The government provides several types of loans to farmers, farmers associations, agribusinesses, and agricultural production and marketing organizations to help cover the costs of constructing reinforced growing facilities: 1) loans for improving agriculture and food production; 2) business loans to farmers and production and marketing organizations; and 3) loans for agricultural marketing operations, research and development, and innovation. Interest rates will range from 1.29 to 1.68 percent, with a maximum loan amount to farmers of NT$11 million (US$355,987) and a maximum term of 10 years.
4. Agricultural facility insurance:
The government will provide farmers with subsidies to prioritize growing facility insurance coverage.
5. Enterprise investments in rural communities and farmers:
Private enterprises will be encouraged to make joint investments with farmers using a contract-based production model to construct reinforced growing facilities, alleviating the financial burden on farmers while generating a greater return on investment.
IV. Technical support and personnel training
1. Provide standardized designs for various greenhouses and net houses:
Farmers sometimes find it difficult to select or inquire about greenhouses and net houses with different specifications and structural features that best meets their needs. The COA has therefore commissioned experts to make design blueprints for nine standard facility types to help farmers minimize costs while ensuring proper construction. For facilities not based on the standard designs, farmers may apply to have the COA technical services team review the design and provide professional consulting services.
2. Technical services team consulting:
Prior to or during the construction of greenhouses and net houses, COA technical services teams for growing facility construction and soil and water conservation can provide consulting services including the review of design blueprints, advice on site layout and excavation, and guidance on self-inspection of construction materials.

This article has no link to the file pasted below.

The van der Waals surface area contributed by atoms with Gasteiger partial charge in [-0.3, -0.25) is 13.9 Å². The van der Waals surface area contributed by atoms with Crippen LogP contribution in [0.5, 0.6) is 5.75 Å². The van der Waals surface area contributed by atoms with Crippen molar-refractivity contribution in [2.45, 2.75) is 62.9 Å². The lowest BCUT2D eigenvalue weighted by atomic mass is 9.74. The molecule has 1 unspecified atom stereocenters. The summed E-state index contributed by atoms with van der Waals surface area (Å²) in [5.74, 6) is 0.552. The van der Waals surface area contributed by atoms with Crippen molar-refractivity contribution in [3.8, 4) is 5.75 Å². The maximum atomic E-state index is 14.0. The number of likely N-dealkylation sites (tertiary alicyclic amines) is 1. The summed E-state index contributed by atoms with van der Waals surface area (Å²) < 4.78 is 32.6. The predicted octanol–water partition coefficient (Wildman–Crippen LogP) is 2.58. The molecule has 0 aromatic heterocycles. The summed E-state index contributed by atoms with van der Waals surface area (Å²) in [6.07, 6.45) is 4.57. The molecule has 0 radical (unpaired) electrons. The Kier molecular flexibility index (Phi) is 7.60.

3. Greenhouse and net houses construction courses:
Because domestic greenhouse and net house construction businesses do not have the production capacity to construct 2,000 hectares of facilities within the next five years, the government will provide courses in construction techniques at the Farmers' Academy to train builders and encourage more people to get involved. In addition, the academy will work with the Ministry of Labor to offer courses on the construction of modular facilities to train and produce qualified manpower for the facility building industry.
4. Speed up the construction permit process:
The COA is requesting that local construction regulators simplify applications and expedite the approval and issuance of permits for the construction of structural greenhouses and net houses.
As Taiwan faces increasing challenges from climate change, the government is promoting facility-based agriculture to protect the nation's crops and staple food supplies and achieve safe agriculture. By helping the agricultural industry construct structurally sound growing facilities, the government hopes to reduce damage from natural disasters and improve production capacity while stabilizing the supply and sales of vegetables and fruits. Achieving these goals will help Taiwan's agricultural sector become more competitive, while changing farmers lives for the better.